If I were to be playing word associations, the one term I'd closely associate with Kingsman: The Secret Service would be "joy". The sense of elation you feel through its generous 129-minute runtime is second to none as the send-ups to spy movies past and present, the dialogue bordering on pastiche, the slick production values and the genuinely likeable duo of mentor Harry Hart (Colin Firth) and mentee Eggsy (Taron Egerton) make for a movie whose quality no one could have foreseen but all need to bow their heads down to with respect. Because, simply put, Manners Maketh Man, and when one man, director Matthew Vaughn, showcases his skills at their absolute zenith, it is but you showing your manners when you acknowledge his work.
So breaking the cycle of not directing the sequels to the awesome popcorn action movies he makes - look at the sequels to X Men: First Class
and Kick-Ass not matching up to their predecessors - Matthew Vaughn returns to helm Kingsman: The Golden Circle. Will it match the unabashed and unrelenting rollicking ride the first one
was or will it suffer the disease of Sequelitis?
To adequately answer that question, we must start at the beginning. Eggsy and Merlin spring into action with the base of Kingsman destroyed and every agent on their books terminated. While the two of them survive due to a twist of fate, the realisation dawns on them that they are in no way capable of stopping the evil, '50s loving, drug kingpin Poppy Adams. But unbeknown to them, the elders at that adorable tailor shop left breadcrumbs (whisky bottles, in this case) to follow in time of such peril. By drinking those drops of elixir and following the trail they leaves behind, Eggsy and Merlin meet the secret service across the pond, The Statesman, and quickly form an alliance to eliminate a deadly virus permeating narcotic drugs across the world and the woman masterminding said global catastrophe.
While the plot itself is adequately James Bond to warrant a fun romp, Kingsman: The Golden Circle ties itself in knots with its admittedly cool electric lasso while trying to do both what a sequel and a universe-building cinematic exercise should. The movie doubles down on the novel aspects of its original by overdoing the crass humour, and having multiple iterations of fight scenes reminiscent of that one sequence from The Pseudo Westboro Baptist Church and a slew of overpowered gadgets that skirt the line of silliness, but the cruel thing about novelty is that, like the element of surprise the original carried with it, it only works once.
To offset this, however, the film stuffs itself with a new band and new brand of heroism. Gone are the days of over-the-top British elegance because the film welcomes their substitute, over-the-top American tomfoolery. From slurring southern words emanating from the mouth of The Dude (Jeff Bridges) to ill-advised social commentary addressing every issue under the sun ranging from The Donald's ineptitude at holding the office of The President to the seemingly incessant need Americans have to be rich and famous, the film goes through sub-plots for breakfast, lunch and dinner as it reaffirms the popular belief that everything is big in America and that includes the bloat on the cinematic stories being told.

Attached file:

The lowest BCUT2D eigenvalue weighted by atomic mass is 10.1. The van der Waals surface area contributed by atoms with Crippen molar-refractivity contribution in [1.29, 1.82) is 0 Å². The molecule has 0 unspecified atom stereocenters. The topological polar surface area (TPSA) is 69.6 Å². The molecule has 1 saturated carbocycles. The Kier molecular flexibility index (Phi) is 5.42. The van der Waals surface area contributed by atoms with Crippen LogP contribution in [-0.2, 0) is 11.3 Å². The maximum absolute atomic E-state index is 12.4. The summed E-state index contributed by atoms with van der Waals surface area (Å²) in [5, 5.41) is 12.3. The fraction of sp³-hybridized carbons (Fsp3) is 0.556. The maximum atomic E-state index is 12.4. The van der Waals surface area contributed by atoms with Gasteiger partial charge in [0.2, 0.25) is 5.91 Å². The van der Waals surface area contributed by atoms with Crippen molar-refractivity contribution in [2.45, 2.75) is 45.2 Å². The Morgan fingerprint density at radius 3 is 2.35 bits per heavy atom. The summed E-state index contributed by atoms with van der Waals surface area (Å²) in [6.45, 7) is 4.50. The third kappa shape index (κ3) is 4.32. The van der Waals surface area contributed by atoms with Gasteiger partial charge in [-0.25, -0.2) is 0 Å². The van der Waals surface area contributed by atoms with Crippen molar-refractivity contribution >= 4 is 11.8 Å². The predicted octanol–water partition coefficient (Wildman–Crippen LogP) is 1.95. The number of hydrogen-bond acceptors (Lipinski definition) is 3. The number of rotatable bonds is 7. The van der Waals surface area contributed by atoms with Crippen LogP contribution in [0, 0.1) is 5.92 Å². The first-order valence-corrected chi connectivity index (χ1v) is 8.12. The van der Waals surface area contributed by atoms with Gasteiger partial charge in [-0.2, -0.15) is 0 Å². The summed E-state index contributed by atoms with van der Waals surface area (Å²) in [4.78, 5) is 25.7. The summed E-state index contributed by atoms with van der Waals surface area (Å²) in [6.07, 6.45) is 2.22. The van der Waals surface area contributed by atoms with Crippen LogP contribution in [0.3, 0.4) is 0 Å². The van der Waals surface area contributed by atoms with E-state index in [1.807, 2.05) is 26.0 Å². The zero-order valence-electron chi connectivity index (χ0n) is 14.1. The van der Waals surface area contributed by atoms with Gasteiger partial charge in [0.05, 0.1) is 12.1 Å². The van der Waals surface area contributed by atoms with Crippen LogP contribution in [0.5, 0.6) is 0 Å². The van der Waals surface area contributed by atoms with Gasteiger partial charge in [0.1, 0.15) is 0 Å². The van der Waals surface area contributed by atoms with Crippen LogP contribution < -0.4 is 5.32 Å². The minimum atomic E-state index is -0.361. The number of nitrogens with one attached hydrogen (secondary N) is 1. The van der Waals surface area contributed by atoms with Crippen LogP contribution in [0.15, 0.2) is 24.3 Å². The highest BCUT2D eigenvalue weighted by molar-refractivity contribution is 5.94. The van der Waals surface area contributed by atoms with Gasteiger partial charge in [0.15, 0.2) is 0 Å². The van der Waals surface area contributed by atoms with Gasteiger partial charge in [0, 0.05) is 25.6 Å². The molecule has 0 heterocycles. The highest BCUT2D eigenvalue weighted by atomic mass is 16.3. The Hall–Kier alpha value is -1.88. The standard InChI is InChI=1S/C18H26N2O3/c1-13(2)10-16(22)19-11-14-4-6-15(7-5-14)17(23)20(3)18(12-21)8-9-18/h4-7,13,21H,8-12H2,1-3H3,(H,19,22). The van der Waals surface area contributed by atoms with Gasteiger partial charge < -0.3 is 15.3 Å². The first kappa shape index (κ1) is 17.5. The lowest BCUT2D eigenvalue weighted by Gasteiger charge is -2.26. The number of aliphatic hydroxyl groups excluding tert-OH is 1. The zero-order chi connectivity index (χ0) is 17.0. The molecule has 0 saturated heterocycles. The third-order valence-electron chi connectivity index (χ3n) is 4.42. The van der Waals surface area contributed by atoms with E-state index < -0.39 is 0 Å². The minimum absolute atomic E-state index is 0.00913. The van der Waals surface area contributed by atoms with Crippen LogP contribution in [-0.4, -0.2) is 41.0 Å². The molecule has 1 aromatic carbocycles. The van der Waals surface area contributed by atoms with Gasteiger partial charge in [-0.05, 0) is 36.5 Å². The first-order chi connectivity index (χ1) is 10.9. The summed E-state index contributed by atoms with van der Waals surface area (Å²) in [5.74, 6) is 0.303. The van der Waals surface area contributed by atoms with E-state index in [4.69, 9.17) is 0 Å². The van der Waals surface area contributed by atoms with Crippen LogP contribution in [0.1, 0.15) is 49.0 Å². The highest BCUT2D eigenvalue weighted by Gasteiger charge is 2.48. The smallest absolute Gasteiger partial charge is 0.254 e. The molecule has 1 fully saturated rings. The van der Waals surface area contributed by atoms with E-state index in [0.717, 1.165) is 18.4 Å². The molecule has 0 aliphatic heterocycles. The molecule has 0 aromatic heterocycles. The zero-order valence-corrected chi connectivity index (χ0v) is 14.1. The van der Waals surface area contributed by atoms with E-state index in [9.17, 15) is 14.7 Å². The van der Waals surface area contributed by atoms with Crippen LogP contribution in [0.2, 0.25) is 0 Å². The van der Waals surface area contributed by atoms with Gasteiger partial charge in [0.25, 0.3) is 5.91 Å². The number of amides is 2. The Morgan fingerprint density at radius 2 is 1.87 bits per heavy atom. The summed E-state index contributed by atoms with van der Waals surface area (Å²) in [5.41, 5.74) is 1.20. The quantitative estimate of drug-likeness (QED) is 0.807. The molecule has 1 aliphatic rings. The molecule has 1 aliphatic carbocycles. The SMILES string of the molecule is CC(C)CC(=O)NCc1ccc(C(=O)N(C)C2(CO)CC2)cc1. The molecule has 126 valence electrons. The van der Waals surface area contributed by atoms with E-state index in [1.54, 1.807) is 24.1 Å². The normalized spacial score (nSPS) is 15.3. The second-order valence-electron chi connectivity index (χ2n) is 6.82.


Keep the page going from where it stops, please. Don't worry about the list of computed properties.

The one welcome part of this needlessly extensive parade of cinematic muscle is the film's cast. Everyone from the princess who was literally the butt of a joke in the first film, pseudo-Q Mark Strong and the dynamic lead duo are in top form as they hop from country to country gruesomely hunting down bad guys with consummate ease and requisite inanity. Their American counterparts don't lag far behind either as even with their limited screentime and unclear origins and operations, they manage to add a unique southern, home-grown flavour to their actions. The film alludes to a new guard taking over at the Kingsman's home base in its final scene, and I for one am quite intrigued to see men and women named after alcohol fight other product-endorsing villains.
Akin to the cast, the movie's flawlessly composed gentleman's theme is a thing of beauty. The dignity that piece of music carries with it when coupled with shots that flow like the finest of wine make for viewing that is easy on the eye even if most of what you view is a needless cycle from A to Z to A again.
Like the Bond films it apes, Kingsman starts strong by embracing a ludicrous premise and its charming new leading man a la Golden Eye or Casino Royale
. But just like the Bond films before it, Kingsman can attest to the fact that creating a wholly enjoyable yet non-derivative sequel to a beloved spy film (be it pastiche or serious) is a task marred by landmines galore. Each step along the treacherous path needs to be placed with utmost caution because lush landscapes and effable casts are great motivators to make a film but a few steps in the wrong direction leave an explosion of undercooked sub-plots, extended runtimes and unthreatening villains that the movie might not recover from.
Bigger, of course, does not always mean better.